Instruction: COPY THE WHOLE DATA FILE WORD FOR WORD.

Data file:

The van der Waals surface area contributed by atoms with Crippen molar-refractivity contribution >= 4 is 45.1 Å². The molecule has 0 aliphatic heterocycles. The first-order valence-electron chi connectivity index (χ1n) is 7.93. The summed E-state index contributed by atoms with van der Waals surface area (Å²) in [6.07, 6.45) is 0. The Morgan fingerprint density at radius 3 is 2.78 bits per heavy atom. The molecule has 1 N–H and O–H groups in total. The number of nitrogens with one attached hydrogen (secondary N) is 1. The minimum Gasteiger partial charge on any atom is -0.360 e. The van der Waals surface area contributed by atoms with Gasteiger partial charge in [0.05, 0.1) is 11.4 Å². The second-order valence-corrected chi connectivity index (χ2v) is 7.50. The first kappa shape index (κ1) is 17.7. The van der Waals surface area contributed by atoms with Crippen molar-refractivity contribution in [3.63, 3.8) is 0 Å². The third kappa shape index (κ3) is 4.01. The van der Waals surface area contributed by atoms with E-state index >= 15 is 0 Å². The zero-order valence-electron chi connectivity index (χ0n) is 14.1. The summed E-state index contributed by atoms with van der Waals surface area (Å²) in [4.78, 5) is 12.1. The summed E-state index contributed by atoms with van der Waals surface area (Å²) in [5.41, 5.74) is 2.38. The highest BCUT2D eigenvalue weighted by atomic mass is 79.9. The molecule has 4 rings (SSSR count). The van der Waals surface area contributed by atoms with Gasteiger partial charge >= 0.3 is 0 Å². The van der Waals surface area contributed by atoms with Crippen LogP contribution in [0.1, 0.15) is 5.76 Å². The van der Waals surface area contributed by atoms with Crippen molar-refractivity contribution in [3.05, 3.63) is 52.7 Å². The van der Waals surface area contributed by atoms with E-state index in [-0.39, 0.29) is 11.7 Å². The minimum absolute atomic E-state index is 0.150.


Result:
The van der Waals surface area contributed by atoms with Crippen molar-refractivity contribution >= 4 is 45.1 Å². The molecule has 0 aliphatic heterocycles. The first-order valence-electron chi connectivity index (χ1n) is 7.93. The summed E-state index contributed by atoms with van der Waals surface area (Å²) in [6.07, 6.45) is 0. The Morgan fingerprint density at radius 3 is 2.78 bits per heavy atom. The molecule has 1 N–H and O–H groups in total. The number of nitrogens with one attached hydrogen (secondary N) is 1. The minimum Gasteiger partial charge on any atom is -0.360 e. The van der Waals surface area contributed by atoms with Gasteiger partial charge in [0.05, 0.1) is 11.4 Å². The second-order valence-corrected chi connectivity index (χ2v) is 7.50. The first kappa shape index (κ1) is 17.7. The van der Waals surface area contributed by atoms with Crippen molar-refractivity contribution in [3.63, 3.8) is 0 Å². The third kappa shape index (κ3) is 4.01. The van der Waals surface area contributed by atoms with E-state index >= 15 is 0 Å². The zero-order valence-electron chi connectivity index (χ0n) is 14.1. The summed E-state index contributed by atoms with van der Waals surface area (Å²) in [4.78, 5) is 12.1. The summed E-state index contributed by atoms with van der Waals surface area (Å²) in [5.41, 5.74) is 2.38. The highest BCUT2D eigenvalue weighted by atomic mass is 79.9. The molecule has 4 rings (SSSR count). The van der Waals surface area contributed by atoms with Gasteiger partial charge >= 0.3 is 0 Å². The van der Waals surface area contributed by atoms with Crippen LogP contribution in [0.1, 0.15) is 5.76 Å². The van der Waals surface area contributed by atoms with Crippen molar-refractivity contribution in [3.05, 3.63) is 52.7 Å². The van der Waals surface area contributed by atoms with E-state index in [-0.39, 0.29) is 11.7 Å². The minimum absolute atomic E-state index is 0.150.